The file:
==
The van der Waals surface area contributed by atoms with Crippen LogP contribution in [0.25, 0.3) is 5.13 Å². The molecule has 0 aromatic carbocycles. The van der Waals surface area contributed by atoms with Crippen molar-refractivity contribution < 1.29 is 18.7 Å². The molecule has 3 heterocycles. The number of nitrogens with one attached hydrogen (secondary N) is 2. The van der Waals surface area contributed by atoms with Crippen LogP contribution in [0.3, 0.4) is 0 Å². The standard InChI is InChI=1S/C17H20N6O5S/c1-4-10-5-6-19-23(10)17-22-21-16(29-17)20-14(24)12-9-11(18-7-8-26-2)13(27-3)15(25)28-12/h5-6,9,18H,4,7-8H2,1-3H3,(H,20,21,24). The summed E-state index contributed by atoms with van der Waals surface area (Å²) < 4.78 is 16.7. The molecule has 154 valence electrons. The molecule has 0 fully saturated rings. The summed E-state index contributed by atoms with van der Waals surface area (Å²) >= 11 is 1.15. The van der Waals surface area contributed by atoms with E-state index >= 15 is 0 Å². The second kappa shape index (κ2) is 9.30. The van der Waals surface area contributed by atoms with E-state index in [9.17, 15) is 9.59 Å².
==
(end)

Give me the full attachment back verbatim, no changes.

The van der Waals surface area contributed by atoms with Crippen LogP contribution in [0.25, 0.3) is 5.13 Å². The molecule has 0 aromatic carbocycles. The van der Waals surface area contributed by atoms with Crippen molar-refractivity contribution < 1.29 is 18.7 Å². The molecule has 3 heterocycles. The number of nitrogens with one attached hydrogen (secondary N) is 2. The van der Waals surface area contributed by atoms with Crippen LogP contribution in [0.3, 0.4) is 0 Å². The standard InChI is InChI=1S/C17H20N6O5S/c1-4-10-5-6-19-23(10)17-22-21-16(29-17)20-14(24)12-9-11(18-7-8-26-2)13(27-3)15(25)28-12/h5-6,9,18H,4,7-8H2,1-3H3,(H,20,21,24). The summed E-state index contributed by atoms with van der Waals surface area (Å²) < 4.78 is 16.7. The molecule has 154 valence electrons. The molecule has 0 fully saturated rings. The summed E-state index contributed by atoms with van der Waals surface area (Å²) >= 11 is 1.15. The van der Waals surface area contributed by atoms with E-state index >= 15 is 0 Å². The second kappa shape index (κ2) is 9.30. The van der Waals surface area contributed by atoms with E-state index in [9.17, 15) is 9.59 Å².